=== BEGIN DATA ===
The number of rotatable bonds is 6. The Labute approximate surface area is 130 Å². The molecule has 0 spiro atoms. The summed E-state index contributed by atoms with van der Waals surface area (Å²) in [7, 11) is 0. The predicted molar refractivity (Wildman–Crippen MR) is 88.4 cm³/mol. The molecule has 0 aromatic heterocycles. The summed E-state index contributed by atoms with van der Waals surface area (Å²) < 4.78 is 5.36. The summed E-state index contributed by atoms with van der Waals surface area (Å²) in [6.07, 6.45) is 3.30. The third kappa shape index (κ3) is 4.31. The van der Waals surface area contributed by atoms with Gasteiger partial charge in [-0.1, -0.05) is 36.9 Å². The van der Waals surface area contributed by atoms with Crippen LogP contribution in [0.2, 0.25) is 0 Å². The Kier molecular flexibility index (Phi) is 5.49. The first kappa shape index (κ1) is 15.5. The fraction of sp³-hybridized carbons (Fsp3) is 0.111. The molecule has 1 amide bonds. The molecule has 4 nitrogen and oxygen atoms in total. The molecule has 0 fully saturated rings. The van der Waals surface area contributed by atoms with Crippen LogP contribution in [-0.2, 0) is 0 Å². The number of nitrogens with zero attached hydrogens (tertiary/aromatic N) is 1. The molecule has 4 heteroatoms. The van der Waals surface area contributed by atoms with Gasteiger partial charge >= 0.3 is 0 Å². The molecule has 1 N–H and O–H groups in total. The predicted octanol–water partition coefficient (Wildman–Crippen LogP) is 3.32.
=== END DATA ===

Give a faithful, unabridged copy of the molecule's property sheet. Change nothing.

The number of rotatable bonds is 6. The Labute approximate surface area is 130 Å². The molecule has 0 spiro atoms. The summed E-state index contributed by atoms with van der Waals surface area (Å²) in [7, 11) is 0. The predicted molar refractivity (Wildman–Crippen MR) is 88.4 cm³/mol. The molecule has 0 aromatic heterocycles. The summed E-state index contributed by atoms with van der Waals surface area (Å²) < 4.78 is 5.36. The summed E-state index contributed by atoms with van der Waals surface area (Å²) in [6.07, 6.45) is 3.30. The third kappa shape index (κ3) is 4.31. The van der Waals surface area contributed by atoms with Gasteiger partial charge in [-0.1, -0.05) is 36.9 Å². The van der Waals surface area contributed by atoms with Crippen LogP contribution in [0.2, 0.25) is 0 Å². The Kier molecular flexibility index (Phi) is 5.49. The first kappa shape index (κ1) is 15.5. The fraction of sp³-hybridized carbons (Fsp3) is 0.111. The molecule has 1 amide bonds. The molecule has 4 nitrogen and oxygen atoms in total. The molecule has 0 fully saturated rings. The van der Waals surface area contributed by atoms with Crippen LogP contribution in [-0.2, 0) is 0 Å². The number of nitrogens with zero attached hydrogens (tertiary/aromatic N) is 1. The molecule has 4 heteroatoms. The van der Waals surface area contributed by atoms with Gasteiger partial charge >= 0.3 is 0 Å². The molecule has 1 N–H and O–H groups in total. The predicted octanol–water partition coefficient (Wildman–Crippen LogP) is 3.32.